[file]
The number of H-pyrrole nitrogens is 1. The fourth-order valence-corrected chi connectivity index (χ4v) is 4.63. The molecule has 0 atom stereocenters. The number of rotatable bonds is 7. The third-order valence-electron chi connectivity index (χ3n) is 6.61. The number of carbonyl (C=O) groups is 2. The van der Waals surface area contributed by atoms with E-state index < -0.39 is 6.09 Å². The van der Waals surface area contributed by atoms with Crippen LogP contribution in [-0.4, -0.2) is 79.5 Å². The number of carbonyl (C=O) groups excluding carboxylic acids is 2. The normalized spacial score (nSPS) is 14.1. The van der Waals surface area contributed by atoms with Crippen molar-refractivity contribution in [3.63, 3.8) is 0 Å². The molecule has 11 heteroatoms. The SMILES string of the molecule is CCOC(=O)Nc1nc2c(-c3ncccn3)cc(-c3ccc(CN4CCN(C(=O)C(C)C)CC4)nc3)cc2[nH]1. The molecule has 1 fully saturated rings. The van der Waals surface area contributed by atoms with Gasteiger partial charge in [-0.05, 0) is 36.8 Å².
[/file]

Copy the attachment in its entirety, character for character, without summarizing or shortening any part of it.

The number of H-pyrrole nitrogens is 1. The fourth-order valence-corrected chi connectivity index (χ4v) is 4.63. The molecule has 0 atom stereocenters. The number of rotatable bonds is 7. The third-order valence-electron chi connectivity index (χ3n) is 6.61. The number of carbonyl (C=O) groups is 2. The van der Waals surface area contributed by atoms with E-state index < -0.39 is 6.09 Å². The van der Waals surface area contributed by atoms with Crippen LogP contribution in [-0.4, -0.2) is 79.5 Å². The number of carbonyl (C=O) groups excluding carboxylic acids is 2. The normalized spacial score (nSPS) is 14.1. The van der Waals surface area contributed by atoms with Crippen molar-refractivity contribution in [3.63, 3.8) is 0 Å². The molecule has 11 heteroatoms. The SMILES string of the molecule is CCOC(=O)Nc1nc2c(-c3ncccn3)cc(-c3ccc(CN4CCN(C(=O)C(C)C)CC4)nc3)cc2[nH]1. The molecule has 1 fully saturated rings. The van der Waals surface area contributed by atoms with Gasteiger partial charge in [-0.05, 0) is 36.8 Å².